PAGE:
Domestic customers, such as Tyson Foods, one of the world’s largest processors and marketers of chicken, beef and pork, also see sustainability as an important part of their business.

Win-win sustainability solutions


An Iowa farmer holds a clump of soil that has benefited from no-till and cover crops - See more at:

An Iowa farmer holds a clump of soil that has benefited from no-till and cover crops

A continuing sustainability challenge, at both the farm gate and in the marketplace, is that there is no one-size-fits-all sustainability solution. Success can look vastly different depending on a number of different factors, ranging from where a farm is located to what is being produced. The soy checkoff partners with various organizations to educate customers on facts like these as well as share U.S. soybean farmers’ outstanding sustainability track record.

The checkoff is a member of Field to Market: The Alliance for Sustainable Agriculture, an organization helping bridge the gap between farmers and customers to formulate solutions that benefit all.

“Rather than prescribing specific practices, Field to Market is interested in working with farmers to innovate in ways that will have the most meaningful benefit for the environment while maintaining productivity and profitability,” says Rod Snyder, Field to Market president.

The checkoff also studies local best management practices for water quality through a joint project with the National Corn Growers Association. The Agricultural Best Management Practice Database enables users to access research results of various BMPs in local areas. The database can be accessed here.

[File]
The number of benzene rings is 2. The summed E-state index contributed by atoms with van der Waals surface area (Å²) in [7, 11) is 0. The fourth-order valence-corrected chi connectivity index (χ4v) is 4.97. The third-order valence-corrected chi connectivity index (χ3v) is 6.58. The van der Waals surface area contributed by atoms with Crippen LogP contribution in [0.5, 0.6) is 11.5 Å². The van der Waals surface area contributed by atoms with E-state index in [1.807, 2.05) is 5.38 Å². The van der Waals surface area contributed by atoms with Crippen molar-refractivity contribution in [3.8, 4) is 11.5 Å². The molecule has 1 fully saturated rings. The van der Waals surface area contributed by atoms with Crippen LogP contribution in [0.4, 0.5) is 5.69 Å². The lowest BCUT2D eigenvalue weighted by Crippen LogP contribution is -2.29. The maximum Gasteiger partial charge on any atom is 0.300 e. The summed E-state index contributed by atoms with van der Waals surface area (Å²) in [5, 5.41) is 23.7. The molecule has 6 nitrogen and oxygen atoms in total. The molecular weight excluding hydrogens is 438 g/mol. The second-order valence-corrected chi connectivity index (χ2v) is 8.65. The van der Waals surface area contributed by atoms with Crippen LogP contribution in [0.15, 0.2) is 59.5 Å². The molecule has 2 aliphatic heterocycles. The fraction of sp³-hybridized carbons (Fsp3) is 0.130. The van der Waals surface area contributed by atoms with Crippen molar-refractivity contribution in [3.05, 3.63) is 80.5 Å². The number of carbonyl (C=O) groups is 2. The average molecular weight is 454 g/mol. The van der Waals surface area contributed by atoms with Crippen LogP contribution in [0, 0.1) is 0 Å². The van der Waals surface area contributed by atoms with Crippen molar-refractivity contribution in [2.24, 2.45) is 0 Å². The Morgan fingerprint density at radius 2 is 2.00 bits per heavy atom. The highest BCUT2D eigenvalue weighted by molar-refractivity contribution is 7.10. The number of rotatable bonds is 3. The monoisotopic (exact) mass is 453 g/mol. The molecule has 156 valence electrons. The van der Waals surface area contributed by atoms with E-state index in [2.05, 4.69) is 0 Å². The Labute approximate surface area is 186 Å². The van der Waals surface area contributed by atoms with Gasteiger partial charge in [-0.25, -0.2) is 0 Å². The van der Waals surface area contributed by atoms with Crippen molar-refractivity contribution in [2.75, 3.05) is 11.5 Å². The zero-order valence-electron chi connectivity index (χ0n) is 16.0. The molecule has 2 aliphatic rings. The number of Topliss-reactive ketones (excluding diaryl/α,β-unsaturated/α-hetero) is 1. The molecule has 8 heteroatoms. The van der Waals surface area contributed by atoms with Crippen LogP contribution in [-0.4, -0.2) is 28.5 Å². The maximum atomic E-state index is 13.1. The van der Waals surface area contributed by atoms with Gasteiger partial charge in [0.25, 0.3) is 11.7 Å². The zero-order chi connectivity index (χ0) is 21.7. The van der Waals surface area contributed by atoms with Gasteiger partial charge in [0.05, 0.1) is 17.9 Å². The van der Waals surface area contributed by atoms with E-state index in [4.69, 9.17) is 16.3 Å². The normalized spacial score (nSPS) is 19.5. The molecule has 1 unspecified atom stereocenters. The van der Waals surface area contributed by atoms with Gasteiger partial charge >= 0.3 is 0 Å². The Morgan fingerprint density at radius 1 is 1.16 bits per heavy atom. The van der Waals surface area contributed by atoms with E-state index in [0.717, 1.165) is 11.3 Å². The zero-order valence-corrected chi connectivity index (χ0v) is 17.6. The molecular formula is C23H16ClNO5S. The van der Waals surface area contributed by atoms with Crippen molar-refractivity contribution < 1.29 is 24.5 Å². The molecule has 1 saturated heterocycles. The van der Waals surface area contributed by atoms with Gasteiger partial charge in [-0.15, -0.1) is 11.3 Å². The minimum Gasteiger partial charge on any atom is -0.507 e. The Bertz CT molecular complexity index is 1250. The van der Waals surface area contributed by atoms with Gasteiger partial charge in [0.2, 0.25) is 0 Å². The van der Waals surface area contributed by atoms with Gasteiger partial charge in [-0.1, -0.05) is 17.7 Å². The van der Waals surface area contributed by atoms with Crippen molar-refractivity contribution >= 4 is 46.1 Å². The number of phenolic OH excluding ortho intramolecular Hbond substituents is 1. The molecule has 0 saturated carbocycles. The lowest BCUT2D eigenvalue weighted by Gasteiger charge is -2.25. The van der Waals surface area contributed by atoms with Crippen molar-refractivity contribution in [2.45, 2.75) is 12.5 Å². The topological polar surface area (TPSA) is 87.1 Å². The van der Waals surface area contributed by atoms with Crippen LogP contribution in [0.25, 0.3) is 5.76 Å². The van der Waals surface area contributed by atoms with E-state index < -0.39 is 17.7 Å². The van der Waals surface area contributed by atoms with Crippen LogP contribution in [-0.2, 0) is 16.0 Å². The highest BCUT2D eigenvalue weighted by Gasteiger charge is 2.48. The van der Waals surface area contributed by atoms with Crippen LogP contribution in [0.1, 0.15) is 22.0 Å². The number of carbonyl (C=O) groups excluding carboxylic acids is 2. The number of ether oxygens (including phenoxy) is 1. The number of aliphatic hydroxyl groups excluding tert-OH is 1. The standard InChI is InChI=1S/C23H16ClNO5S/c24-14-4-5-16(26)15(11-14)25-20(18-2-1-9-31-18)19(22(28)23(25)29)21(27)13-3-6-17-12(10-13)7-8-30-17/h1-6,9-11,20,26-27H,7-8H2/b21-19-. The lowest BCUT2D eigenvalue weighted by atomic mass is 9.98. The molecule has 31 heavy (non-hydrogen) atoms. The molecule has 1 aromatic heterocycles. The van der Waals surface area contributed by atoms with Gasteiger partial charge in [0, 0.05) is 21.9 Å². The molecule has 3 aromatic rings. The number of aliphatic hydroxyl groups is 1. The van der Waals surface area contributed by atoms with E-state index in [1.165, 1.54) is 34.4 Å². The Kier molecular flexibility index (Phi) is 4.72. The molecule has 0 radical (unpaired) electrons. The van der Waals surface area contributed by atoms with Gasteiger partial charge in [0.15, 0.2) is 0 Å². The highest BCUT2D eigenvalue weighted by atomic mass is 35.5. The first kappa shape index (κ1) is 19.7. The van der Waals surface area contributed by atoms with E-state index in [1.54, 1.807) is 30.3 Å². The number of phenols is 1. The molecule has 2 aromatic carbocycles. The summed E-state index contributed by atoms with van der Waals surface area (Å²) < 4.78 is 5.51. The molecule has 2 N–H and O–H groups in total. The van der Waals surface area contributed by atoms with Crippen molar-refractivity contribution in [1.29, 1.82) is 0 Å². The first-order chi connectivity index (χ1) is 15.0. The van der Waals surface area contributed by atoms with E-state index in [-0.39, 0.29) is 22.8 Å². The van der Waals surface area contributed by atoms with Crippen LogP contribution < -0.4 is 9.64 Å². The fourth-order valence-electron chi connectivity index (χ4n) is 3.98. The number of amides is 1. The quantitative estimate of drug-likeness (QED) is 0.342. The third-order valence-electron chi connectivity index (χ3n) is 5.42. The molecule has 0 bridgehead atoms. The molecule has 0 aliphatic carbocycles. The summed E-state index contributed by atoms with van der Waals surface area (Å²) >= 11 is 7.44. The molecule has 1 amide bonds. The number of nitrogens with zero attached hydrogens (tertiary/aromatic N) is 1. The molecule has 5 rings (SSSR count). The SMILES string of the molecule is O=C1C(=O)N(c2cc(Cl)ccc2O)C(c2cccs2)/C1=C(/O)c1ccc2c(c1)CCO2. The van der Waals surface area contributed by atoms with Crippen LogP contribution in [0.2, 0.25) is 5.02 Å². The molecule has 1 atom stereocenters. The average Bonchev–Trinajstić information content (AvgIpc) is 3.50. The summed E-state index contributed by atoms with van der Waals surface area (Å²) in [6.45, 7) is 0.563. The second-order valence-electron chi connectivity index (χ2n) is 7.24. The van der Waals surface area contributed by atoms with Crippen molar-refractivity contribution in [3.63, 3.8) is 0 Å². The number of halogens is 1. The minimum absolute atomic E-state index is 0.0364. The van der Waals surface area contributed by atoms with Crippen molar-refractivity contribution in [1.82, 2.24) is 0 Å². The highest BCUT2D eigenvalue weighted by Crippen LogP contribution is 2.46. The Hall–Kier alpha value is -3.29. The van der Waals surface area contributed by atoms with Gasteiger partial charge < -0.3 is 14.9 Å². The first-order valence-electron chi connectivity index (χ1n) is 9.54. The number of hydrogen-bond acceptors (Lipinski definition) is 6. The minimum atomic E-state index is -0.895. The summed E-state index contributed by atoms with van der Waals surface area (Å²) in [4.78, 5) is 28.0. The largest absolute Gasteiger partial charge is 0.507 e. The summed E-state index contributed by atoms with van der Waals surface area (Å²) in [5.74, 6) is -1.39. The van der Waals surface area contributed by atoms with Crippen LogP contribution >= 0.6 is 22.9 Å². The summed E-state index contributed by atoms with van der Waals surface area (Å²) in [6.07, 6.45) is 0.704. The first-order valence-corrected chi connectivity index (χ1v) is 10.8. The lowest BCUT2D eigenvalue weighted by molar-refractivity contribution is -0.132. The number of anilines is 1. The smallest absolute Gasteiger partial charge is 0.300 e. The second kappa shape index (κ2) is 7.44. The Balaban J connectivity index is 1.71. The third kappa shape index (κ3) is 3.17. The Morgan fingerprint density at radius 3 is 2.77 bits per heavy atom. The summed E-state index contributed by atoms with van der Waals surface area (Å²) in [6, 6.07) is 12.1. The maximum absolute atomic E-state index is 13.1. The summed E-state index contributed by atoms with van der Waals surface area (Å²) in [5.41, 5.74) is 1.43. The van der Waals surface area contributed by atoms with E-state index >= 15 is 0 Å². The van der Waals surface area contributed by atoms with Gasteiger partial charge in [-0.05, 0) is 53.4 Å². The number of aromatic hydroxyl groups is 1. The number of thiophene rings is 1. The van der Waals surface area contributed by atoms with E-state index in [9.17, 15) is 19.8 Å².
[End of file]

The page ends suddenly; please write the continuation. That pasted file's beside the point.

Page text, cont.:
To help farmers improve their sustainability performance, the checkoff partnered with the Agronomy Society of America to launch a specialty certification in sustainability for certified crop advisors. The professional accreditation provides greater credibility when communicating with customers and is an important resource in the SSAP.

The dollars and sense of sustainability


A farmer drills cereal rye immediately behind the corn harvest on his property.

With farmers feeling increased regulatory pressure, recent focus has been placed on the sustainable practices of utilizing cover crops and overall nutrient management. Not only have these practices led to improved soil health and water quality for many soybean farmers, but they have seen positive impacts on their profitability as well.

Hansen, a user of cover crops, says more often than not, treating the soil well can also be good for your checkbook.

“If I can improve the organic matter of my soil, it can hold and make available more nutrients,” he says. “That means I can apply less fertilizer. Lowering my inputs can mean less fuel burned, less equipment needed and less cost.”

And that’s just one example of ways soybean farmers are improving the environment while saving on input costs. A variety of practices, including crop rotation, reduced tillage and precision agriculture help farmers do more with less.

“Sustainability is what it’s all about,” says Savannah, Tennessee, soybean farmer Alex Forsbach. “It’s the thing that’s going to keep us in business down the road. As farmers, we are the ones making all the decisions on our farms, so we need to be held accountable for those decisions and for what we’re doing to preserve soil and water health.”